Analysis and Commentary on GB Energy Supply

Analysis and Commentary on GB Energy Supply

The collapse of GB Energy Supply over the weekend reveals the inherent dangers for smaller entrants into the UK’s highly-competitive utilities market and has left the Company’s customers in a precarious position.

Utilities market turbulence

The collapse of GB Energy Supply over the weekend reveals the inherent dangers for smaller entrants into the UK’s highly-competitive utilities market and has left the Company’s customers in a precarious position.

To engender confidence in the market, Ofgem has moved quickly to reassure domestic customers stating that:

  • They will not be cut off;
  • That credit balances will be protected;
  • That they will be switched to a new supplier.

While GB Energy Supply customers will get their credit balances back – thanks to an Ofgem process instigated one month ago – an immediate issue is that customers will be put on “deemed rates”.

Deemed rates apply when customers don’t have an active contract with a supplier for the energy supplied.

These are potentially even higher than Standard Variable Rates (SVR), so much higher than the cheapest tariffs available.

What about small businesses? 

Small business customers are much more vulnerable as their credit balances aren’t protected in the same way.

They should therefore investigate switching to a more competitive rate as soon as possible.

Given that wholesale prices have been rising this year, unfortunately it’s likely to be at a higher rate than their GB Energy Supply price.

What does this say about the UK’s utilities’ market?

There have been prolonged rumours of supplier weakness in the market for some time.

Dynamic and fast-growing new entrants typically enter the market when wholesale prices fall and existing suppliers have hedged at higher prices.

When wholesale prices rise, as has been the case since January, this cost advantage is eroded and smaller suppliers struggle.

It’s not just wholesale prices that have been rising.  We have also seen higher and “spikier” balancing prices exacerbated by the closure of coal generation.

These markets are less liquid, and it is difficult for small retailers to manage these risks financially, and they lack generation assets to manage them physically.

Have increased switching rates impacted supplier hedging strategies?

With smaller suppliers now taking 15% of the domestic market, established suppliers have less certainty of the volumes they need to buy forward.

If this has reduced their forward purchasing, profits at some larger suppliers may also be hit by the rise in prices. Trading strategies may become an important differentiator, and larger suppliers are better placed to invest in the people, data and systems required to manage their wholesale risk.

Furthermore, they are also better able to manage their balancing risk by increasing flexible generation to meet demand. New suppliers are not vertically integrated in the same way as the “Big Six”.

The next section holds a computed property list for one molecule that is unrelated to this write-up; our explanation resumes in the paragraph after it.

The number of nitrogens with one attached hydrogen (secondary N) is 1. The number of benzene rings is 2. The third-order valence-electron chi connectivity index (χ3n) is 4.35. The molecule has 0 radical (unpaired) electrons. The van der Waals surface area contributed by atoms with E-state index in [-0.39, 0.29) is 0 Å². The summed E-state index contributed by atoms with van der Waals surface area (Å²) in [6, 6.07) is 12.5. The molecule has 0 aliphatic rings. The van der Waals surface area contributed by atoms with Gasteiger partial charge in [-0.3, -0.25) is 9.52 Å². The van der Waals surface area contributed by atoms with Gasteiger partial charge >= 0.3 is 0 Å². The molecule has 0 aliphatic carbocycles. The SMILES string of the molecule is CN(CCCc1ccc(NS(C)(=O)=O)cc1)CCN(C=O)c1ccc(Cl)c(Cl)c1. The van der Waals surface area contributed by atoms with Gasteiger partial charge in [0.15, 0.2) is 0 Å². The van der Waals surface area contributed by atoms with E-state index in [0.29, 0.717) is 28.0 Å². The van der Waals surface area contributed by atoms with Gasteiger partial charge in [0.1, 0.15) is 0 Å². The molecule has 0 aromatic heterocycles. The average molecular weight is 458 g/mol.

At their simplest, the new energy retailers manage the billing relationship between their customers and Distribution Networks, National Grid and the Government, while ensuring that they purchase energy on the wholesale and balancing markets to meet their customers’ consumption.

Because future consumption is uncertain, they have to charge a premium to bear the risk of any difference between their purchases and actual consumption.

When prices were falling, new suppliers benefitted from not buying in advance, and ended up paying lower market prices. This approach does not work in a rising market, and heightens the risks of volatile prices.

Will this have an impact on switching?

GB Energy Supply offered the lowest prices on the market. They were lean and modern. But clearly they did not charge enough to cover the risks that they faced.

With other suppliers offering low prices to attract new customers, the possibility of a similar situation repeating itself cannot be discounted.

While energy is considered a commodity, price should not be the only factor in choosing a supplier. Customers should consider service, billing, financial stability and increasingly product innovation.

The value of flexibility is increasing, and suppliers without flexible generation may struggle. Retailers and consumers can work together to provide flexibility by controlling demand or investing in battery storage.

New suppliers have an important role in bringing new ideas and innovation to the energy market, and consumers should not be put off from switching.

However, low prices will not be enough for new entrants to succeed – product and technological innovation can bring a different approach to help them to manage their risks, and in doing so can help to transform the energy market.

GB Energy Supply business customers can find help and advice here.

Utilitywise

Posted by on Monday, the 28. November at 13.23

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